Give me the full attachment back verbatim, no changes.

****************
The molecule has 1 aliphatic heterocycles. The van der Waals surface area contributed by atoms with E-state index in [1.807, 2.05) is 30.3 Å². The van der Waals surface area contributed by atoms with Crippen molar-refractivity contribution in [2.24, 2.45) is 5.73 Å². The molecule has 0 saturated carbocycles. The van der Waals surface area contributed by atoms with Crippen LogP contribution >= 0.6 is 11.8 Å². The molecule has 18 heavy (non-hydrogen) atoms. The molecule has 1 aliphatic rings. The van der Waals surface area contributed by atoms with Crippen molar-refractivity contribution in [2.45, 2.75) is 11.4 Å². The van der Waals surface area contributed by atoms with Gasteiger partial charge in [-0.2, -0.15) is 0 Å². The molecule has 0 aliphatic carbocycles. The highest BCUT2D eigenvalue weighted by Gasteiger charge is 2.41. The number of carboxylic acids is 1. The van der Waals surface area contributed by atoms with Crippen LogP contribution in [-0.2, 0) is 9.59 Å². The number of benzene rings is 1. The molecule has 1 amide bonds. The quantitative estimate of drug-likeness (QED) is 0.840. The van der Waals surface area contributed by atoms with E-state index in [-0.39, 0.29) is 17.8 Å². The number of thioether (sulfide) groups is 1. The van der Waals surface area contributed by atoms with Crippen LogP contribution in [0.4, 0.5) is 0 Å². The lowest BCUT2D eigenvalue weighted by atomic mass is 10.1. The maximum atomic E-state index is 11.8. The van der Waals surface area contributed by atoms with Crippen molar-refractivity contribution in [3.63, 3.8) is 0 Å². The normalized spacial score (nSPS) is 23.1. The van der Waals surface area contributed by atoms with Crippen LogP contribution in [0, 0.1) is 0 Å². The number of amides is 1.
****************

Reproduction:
The molecule has 1 aliphatic heterocycles. The van der Waals surface area contributed by atoms with E-state index in [1.807, 2.05) is 30.3 Å². The van der Waals surface area contributed by atoms with Crippen molar-refractivity contribution in [2.24, 2.45) is 5.73 Å². The molecule has 0 saturated carbocycles. The van der Waals surface area contributed by atoms with Crippen LogP contribution >= 0.6 is 11.8 Å². The molecule has 18 heavy (non-hydrogen) atoms. The molecule has 1 aliphatic rings. The van der Waals surface area contributed by atoms with Crippen molar-refractivity contribution in [2.45, 2.75) is 11.4 Å². The van der Waals surface area contributed by atoms with Gasteiger partial charge in [-0.2, -0.15) is 0 Å². The molecule has 0 aliphatic carbocycles. The highest BCUT2D eigenvalue weighted by Gasteiger charge is 2.41. The number of carboxylic acids is 1. The van der Waals surface area contributed by atoms with Crippen LogP contribution in [-0.2, 0) is 9.59 Å². The number of benzene rings is 1. The molecule has 1 amide bonds. The quantitative estimate of drug-likeness (QED) is 0.840. The van der Waals surface area contributed by atoms with E-state index in [-0.39, 0.29) is 17.8 Å². The number of thioether (sulfide) groups is 1. The van der Waals surface area contributed by atoms with Crippen LogP contribution in [0.4, 0.5) is 0 Å². The lowest BCUT2D eigenvalue weighted by atomic mass is 10.1. The maximum atomic E-state index is 11.8. The van der Waals surface area contributed by atoms with Crippen molar-refractivity contribution in [3.63, 3.8) is 0 Å². The normalized spacial score (nSPS) is 23.1. The van der Waals surface area contributed by atoms with Crippen LogP contribution in [0, 0.1) is 0 Å². The number of amides is 1.